Predominantly, the high B content of the soils is reflected in the parts of the plant species. The B values of the plant species are ranged from 31 ppm to 1197 ppm and the B values of the natural plant samples are ranged from 0.1 ppm to 1 ppm. However, these values are up to 230 ppm in the contaminated area [5,21,32,33]. The B values of the plant species of the borate deposits region are higher than the natural plant samples. Therefore, these values can be accepted anomaly values.

The B content of the soil and the plant samples given in Table 1 was plotted. It was observed that the correlation between B in the part of the plants (G. perfoliata ( r < 0.413 for twigs, r < 0.423 for leaves), C. gryllus (r < 0.707 for twigs, r < 0.666 for leaves and r < 0.878 for barks), J. oxicedrus (r < 0.380 for twigs, r < 0.468 for leaves), J. foetidissima (r < 0.997 for twigs), Q. trojana (r < 0.372 for twigs, r < 0.372 for leaves), A. sibiricum (r < 0.666 for twigs, r < 0.666 for leaves) and E. hirsute (r < 0.413 for twigs, r < 0.433 for leaves, for n > 3) and soil were not significant at 95% (P > 0.05) confidence level. Because the slope of the regression (r) line of the experimental is lowest than theoretical regression (r) line. Furtermore, J. foetidissima (for leaves), and A. intermedia (for twigs and leaves) are insufficient samples, for n < 3.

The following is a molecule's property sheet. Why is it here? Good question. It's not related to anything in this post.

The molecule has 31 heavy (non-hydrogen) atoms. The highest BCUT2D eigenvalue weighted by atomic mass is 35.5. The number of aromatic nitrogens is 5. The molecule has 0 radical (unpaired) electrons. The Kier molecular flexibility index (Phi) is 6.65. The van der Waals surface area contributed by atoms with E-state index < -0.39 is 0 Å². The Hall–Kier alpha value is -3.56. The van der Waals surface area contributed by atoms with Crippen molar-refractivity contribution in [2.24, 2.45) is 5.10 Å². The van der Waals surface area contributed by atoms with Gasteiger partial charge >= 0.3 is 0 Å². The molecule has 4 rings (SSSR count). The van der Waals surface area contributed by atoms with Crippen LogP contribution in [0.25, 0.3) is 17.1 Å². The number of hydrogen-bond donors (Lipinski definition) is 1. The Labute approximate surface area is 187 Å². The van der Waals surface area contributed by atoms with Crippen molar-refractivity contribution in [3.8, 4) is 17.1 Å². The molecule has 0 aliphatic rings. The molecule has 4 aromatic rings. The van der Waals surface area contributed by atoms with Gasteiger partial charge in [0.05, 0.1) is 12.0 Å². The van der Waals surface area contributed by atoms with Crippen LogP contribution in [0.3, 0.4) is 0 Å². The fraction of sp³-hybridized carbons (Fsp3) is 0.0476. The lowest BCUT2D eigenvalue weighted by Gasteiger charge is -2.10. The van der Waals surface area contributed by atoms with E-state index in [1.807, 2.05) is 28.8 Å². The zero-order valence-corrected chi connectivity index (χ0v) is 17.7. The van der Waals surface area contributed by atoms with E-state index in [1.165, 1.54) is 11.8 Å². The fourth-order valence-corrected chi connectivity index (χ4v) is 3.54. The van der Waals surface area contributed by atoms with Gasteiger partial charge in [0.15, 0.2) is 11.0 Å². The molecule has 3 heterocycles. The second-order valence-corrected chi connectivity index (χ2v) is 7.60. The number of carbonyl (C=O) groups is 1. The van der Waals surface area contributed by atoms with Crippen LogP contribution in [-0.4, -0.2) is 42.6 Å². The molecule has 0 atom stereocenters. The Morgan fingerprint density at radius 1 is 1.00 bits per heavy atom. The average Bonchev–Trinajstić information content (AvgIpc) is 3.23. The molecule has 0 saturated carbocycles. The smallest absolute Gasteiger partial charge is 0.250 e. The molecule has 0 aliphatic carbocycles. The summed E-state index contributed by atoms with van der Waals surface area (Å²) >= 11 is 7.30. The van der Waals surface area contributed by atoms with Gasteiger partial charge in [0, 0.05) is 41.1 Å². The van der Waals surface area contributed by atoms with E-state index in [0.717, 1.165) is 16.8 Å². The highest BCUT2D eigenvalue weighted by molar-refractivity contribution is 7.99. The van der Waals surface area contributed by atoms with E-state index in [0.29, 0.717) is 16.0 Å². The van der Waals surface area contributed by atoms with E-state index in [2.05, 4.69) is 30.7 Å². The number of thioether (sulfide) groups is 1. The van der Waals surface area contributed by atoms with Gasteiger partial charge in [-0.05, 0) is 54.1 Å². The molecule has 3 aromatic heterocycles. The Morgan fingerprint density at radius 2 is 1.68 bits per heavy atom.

In contrast to that a statistically significant plant/soil relationship was observed for the B in the twigs of G. aucheri, in the twigs of P. intermedia, and in the leaves of P. nigra and presented in Figures 3-5, respectively. The slope of the regression (r) lines was 0.8581 (for 26 samples), 0.7274 (for 17 samples) and 0.6805 (for 16 samples), respectively. All of the relationships are highly significant (99% confidence level, P < 0.01).